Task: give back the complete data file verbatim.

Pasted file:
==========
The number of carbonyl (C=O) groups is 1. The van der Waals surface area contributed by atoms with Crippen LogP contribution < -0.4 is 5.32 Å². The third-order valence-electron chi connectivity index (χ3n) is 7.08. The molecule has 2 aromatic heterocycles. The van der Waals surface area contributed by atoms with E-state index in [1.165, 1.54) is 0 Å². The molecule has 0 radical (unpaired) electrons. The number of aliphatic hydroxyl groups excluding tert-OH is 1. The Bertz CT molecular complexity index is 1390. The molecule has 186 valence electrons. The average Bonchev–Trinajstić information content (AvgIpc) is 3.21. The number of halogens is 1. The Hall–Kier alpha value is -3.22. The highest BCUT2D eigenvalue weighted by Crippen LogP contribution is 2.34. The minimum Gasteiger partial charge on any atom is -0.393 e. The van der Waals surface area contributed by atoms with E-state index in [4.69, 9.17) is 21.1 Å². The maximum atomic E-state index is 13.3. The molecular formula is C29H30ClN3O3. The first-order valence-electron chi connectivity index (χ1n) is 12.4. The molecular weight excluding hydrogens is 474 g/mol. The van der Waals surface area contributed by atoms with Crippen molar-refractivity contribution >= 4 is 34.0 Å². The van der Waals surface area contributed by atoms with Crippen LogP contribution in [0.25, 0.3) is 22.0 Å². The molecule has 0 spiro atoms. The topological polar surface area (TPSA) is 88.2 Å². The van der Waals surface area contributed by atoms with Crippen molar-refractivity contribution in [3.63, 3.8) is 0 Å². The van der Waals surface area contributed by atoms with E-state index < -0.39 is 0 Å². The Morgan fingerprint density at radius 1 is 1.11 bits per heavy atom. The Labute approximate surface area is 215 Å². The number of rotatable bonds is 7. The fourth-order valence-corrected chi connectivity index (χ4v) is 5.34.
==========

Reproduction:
The number of carbonyl (C=O) groups is 1. The van der Waals surface area contributed by atoms with Crippen LogP contribution < -0.4 is 5.32 Å². The third-order valence-electron chi connectivity index (χ3n) is 7.08. The molecule has 2 aromatic heterocycles. The van der Waals surface area contributed by atoms with E-state index in [1.165, 1.54) is 0 Å². The molecule has 0 radical (unpaired) electrons. The number of aliphatic hydroxyl groups excluding tert-OH is 1. The Bertz CT molecular complexity index is 1390. The molecule has 186 valence electrons. The average Bonchev–Trinajstić information content (AvgIpc) is 3.21. The number of halogens is 1. The Hall–Kier alpha value is -3.22. The highest BCUT2D eigenvalue weighted by Crippen LogP contribution is 2.34. The minimum Gasteiger partial charge on any atom is -0.393 e. The van der Waals surface area contributed by atoms with E-state index in [4.69, 9.17) is 21.1 Å². The maximum atomic E-state index is 13.3. The molecular formula is C29H30ClN3O3. The first-order valence-electron chi connectivity index (χ1n) is 12.4. The molecular weight excluding hydrogens is 474 g/mol. The van der Waals surface area contributed by atoms with Crippen molar-refractivity contribution >= 4 is 34.0 Å². The van der Waals surface area contributed by atoms with Crippen LogP contribution in [0.25, 0.3) is 22.0 Å². The molecule has 0 spiro atoms. The topological polar surface area (TPSA) is 88.2 Å². The van der Waals surface area contributed by atoms with Crippen molar-refractivity contribution in [3.63, 3.8) is 0 Å². The van der Waals surface area contributed by atoms with E-state index < -0.39 is 0 Å². The Morgan fingerprint density at radius 1 is 1.11 bits per heavy atom. The Labute approximate surface area is 215 Å². The number of rotatable bonds is 7. The fourth-order valence-corrected chi connectivity index (χ4v) is 5.34.